Like many other mid-sized cities, London is dealing with a difference in generational attitudes — value distinctions that affect everything from public transportation to employment, locally grown food, neighbourhoods and politics.
To date, the friction generated among demographic groups is largely unresolved and that reality partly explains why so many citizens feel frustrated at our collective dysfunction. Neither our politics nor our civil society has succeeded in creating a shared vision.
Research increasingly shows how millennials (those born between 1980 and 1995) approach community life differently than the generations that preceded them.
A recent Deloitte survey found millennials believe businesses should focus more on people than profits, are politically independent and distrustful of partisanship, and are far more inclined to use public transit than automobiles.
We are also learning the millennial generation is setting its own course when it comes to giving back to their communities.
They prefer to commit themselves to the community in individual ways rather than through institutions such as service clubs, houses of faith, political parties and even the food bank, where volunteerism has traditionally been nurtured.
The millennials’ approach affects their buying choices and is forcing businesses and organizations to shape their services more toward this generation’s personal values.
London’s Pillar Nonprofit Network is sensing this shift in city life and is exploring methods of integrating these values into the larger community.
It’s a challenge suitable to Pillar’s mandate — that of strengthening non-profits, social enterprises and social innovation, and creating meaningful connections among non-profits, businesses and governments. The mandate forms a broad umbrella under which millennials can find a level of comfort and direction.
As Pillar executive director Michelle Baldwin puts it:
“Mid-sized cities have a unique opportunity for interconnectedness. Pillar believes in the value of mobilizing our millennials, and all generations, to a shared vision and building bridges among the three pillars — nonprofit, business and government — to collectively solve our most wicked problems.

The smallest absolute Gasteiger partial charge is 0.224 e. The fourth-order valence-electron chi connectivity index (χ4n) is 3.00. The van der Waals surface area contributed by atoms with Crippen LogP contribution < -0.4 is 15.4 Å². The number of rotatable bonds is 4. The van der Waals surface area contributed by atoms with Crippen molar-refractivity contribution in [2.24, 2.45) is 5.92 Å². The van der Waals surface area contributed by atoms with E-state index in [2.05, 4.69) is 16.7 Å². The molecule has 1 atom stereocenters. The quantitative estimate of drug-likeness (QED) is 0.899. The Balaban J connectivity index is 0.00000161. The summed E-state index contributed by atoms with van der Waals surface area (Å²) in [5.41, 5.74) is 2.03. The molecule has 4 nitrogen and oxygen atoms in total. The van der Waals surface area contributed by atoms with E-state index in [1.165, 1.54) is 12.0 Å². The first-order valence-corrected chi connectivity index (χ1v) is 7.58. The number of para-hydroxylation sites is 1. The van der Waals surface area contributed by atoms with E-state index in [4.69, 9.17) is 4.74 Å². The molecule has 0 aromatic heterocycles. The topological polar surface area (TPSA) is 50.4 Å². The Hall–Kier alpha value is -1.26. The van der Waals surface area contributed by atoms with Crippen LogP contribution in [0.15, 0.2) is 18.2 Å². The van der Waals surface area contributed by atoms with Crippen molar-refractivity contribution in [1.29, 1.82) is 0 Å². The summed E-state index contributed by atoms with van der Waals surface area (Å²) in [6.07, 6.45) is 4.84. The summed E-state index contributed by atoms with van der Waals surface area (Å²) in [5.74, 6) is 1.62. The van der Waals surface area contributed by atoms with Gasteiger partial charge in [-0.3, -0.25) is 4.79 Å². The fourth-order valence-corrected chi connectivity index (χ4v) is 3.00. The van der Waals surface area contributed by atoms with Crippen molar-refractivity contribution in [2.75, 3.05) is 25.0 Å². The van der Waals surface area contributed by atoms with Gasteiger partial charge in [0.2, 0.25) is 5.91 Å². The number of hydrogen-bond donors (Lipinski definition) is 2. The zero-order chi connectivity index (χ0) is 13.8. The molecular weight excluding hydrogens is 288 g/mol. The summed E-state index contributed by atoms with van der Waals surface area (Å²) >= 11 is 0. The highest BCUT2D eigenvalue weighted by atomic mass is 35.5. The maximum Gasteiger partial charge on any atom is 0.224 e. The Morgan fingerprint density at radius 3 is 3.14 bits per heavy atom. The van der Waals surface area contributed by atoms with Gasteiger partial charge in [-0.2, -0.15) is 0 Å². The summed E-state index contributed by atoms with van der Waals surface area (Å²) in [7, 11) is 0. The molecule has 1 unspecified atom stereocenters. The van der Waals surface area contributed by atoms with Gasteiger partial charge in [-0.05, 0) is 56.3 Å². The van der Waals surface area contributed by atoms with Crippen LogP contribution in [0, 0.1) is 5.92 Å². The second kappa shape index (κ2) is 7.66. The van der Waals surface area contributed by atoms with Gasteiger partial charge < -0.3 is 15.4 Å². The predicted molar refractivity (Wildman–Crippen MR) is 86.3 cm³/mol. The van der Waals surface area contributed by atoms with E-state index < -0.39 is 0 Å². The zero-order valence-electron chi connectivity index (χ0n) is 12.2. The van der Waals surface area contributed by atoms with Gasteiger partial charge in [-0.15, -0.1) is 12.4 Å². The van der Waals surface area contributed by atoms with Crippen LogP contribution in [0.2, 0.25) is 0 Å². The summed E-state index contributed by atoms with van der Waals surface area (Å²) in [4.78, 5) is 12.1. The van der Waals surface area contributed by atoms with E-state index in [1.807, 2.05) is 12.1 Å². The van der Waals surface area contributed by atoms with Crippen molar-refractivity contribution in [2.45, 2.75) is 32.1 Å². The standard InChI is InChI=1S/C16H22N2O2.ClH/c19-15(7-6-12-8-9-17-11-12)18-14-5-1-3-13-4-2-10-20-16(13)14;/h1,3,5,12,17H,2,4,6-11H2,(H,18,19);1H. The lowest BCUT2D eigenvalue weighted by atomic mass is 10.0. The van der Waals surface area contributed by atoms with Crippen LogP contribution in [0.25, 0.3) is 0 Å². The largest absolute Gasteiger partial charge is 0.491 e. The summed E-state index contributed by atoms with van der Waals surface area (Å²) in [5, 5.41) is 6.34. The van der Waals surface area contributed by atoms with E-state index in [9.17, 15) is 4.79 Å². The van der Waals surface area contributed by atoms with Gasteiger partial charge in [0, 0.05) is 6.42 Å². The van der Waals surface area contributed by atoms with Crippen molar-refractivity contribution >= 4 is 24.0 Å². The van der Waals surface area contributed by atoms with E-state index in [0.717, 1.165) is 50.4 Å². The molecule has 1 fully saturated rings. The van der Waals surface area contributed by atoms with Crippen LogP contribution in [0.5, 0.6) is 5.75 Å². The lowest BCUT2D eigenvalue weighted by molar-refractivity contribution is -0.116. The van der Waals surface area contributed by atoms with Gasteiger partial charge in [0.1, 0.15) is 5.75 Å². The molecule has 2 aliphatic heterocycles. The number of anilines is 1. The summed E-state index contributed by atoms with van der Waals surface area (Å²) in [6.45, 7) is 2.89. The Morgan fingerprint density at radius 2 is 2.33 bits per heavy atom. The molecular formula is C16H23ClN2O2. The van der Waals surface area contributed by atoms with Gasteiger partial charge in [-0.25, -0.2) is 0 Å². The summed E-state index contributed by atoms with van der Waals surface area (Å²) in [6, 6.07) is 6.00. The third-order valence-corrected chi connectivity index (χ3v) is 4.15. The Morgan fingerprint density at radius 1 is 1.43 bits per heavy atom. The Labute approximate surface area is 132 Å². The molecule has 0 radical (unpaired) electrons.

“Being inclusive of all ages, cultures, abilities and backgrounds will be paramount to maximize the talents of all to build an engaged, inclusive and vibrant London”
Social good runs deep in how the millennial generation views citizenship and that is beginning to affect our traditional understanding of how volunteerism can be done.
Subtly, yet inevitably, a paradigm shift is moving from volunteerism through larger institutions to individual social responsibility — and it’s in the process of transforming London.
Many millennials no longer wish to just sign up to an organization to help out; they want to be part of the change they are striving for.
The Change the World youth program hosted by Pillar has adapted its six-week volunteer campaign to a full-year program designed to encourage youth to engage with non-profits and social enterprises on a long-term basis and be change agents. It assists young citizens to view volunteerism as more than just a stepping stone, but a meaningful way to explore their social values and the effect on community engagement.
Such traits among millennials are hardly universal, but they do form a significant trend, driven by the penchant for change that is so much a part of modern life.
There’s a fluid distinction between volunteering as part of a collective aiming to make a difference and making a personal social investment to be the difference yourself and better the community in the process. London can only benefit if those practising each approach respect one another’s contribution.
Accomplished properly, it could help bring about the generational collaboration that London needs for the next decades — the collaboration that has escaped us for too long.
Read this post in its original London Free Press format here